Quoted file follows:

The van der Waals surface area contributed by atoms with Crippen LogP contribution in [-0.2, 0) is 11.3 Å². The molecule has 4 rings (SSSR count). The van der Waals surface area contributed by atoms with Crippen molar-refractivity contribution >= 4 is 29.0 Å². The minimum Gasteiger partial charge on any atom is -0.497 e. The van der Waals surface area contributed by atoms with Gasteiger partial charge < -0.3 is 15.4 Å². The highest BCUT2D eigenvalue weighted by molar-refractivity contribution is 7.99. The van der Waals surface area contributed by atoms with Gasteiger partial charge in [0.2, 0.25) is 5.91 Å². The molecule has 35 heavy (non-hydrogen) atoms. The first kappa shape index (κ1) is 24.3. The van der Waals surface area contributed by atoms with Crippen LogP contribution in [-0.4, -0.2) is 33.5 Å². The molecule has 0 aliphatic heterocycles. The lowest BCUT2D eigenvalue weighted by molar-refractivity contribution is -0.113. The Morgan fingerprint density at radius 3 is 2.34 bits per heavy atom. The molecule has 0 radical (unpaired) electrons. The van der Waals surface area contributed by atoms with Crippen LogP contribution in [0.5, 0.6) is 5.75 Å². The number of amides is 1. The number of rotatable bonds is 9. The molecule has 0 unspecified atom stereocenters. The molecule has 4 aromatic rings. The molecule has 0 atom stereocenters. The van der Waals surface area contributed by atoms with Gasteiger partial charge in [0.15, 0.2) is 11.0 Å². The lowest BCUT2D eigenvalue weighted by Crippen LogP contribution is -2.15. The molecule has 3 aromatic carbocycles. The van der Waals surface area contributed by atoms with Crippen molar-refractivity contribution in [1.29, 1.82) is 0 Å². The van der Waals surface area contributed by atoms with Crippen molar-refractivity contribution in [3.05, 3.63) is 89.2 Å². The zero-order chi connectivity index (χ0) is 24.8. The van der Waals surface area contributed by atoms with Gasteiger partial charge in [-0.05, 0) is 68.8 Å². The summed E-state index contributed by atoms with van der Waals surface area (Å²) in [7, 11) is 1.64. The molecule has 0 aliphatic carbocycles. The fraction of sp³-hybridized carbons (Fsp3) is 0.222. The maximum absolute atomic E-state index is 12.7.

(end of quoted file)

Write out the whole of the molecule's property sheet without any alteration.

The van der Waals surface area contributed by atoms with Crippen LogP contribution in [-0.2, 0) is 11.3 Å². The molecule has 4 rings (SSSR count). The van der Waals surface area contributed by atoms with Crippen molar-refractivity contribution >= 4 is 29.0 Å². The minimum Gasteiger partial charge on any atom is -0.497 e. The van der Waals surface area contributed by atoms with Gasteiger partial charge < -0.3 is 15.4 Å². The highest BCUT2D eigenvalue weighted by molar-refractivity contribution is 7.99. The van der Waals surface area contributed by atoms with Gasteiger partial charge in [0.2, 0.25) is 5.91 Å². The molecule has 35 heavy (non-hydrogen) atoms. The first kappa shape index (κ1) is 24.3. The van der Waals surface area contributed by atoms with Crippen LogP contribution in [-0.4, -0.2) is 33.5 Å². The molecule has 0 aliphatic heterocycles. The lowest BCUT2D eigenvalue weighted by molar-refractivity contribution is -0.113. The Morgan fingerprint density at radius 3 is 2.34 bits per heavy atom. The molecule has 0 radical (unpaired) electrons. The van der Waals surface area contributed by atoms with Crippen LogP contribution in [0.5, 0.6) is 5.75 Å². The number of amides is 1. The number of rotatable bonds is 9. The molecule has 0 unspecified atom stereocenters. The molecule has 4 aromatic rings. The molecule has 0 atom stereocenters. The van der Waals surface area contributed by atoms with Gasteiger partial charge in [0.15, 0.2) is 11.0 Å². The lowest BCUT2D eigenvalue weighted by Crippen LogP contribution is -2.15. The molecule has 3 aromatic carbocycles. The van der Waals surface area contributed by atoms with Crippen molar-refractivity contribution in [1.29, 1.82) is 0 Å². The van der Waals surface area contributed by atoms with Crippen molar-refractivity contribution in [3.05, 3.63) is 89.2 Å². The zero-order chi connectivity index (χ0) is 24.8. The van der Waals surface area contributed by atoms with Gasteiger partial charge in [-0.05, 0) is 68.8 Å². The summed E-state index contributed by atoms with van der Waals surface area (Å²) in [7, 11) is 1.64. The molecule has 0 aliphatic carbocycles. The fraction of sp³-hybridized carbons (Fsp3) is 0.222. The maximum absolute atomic E-state index is 12.7.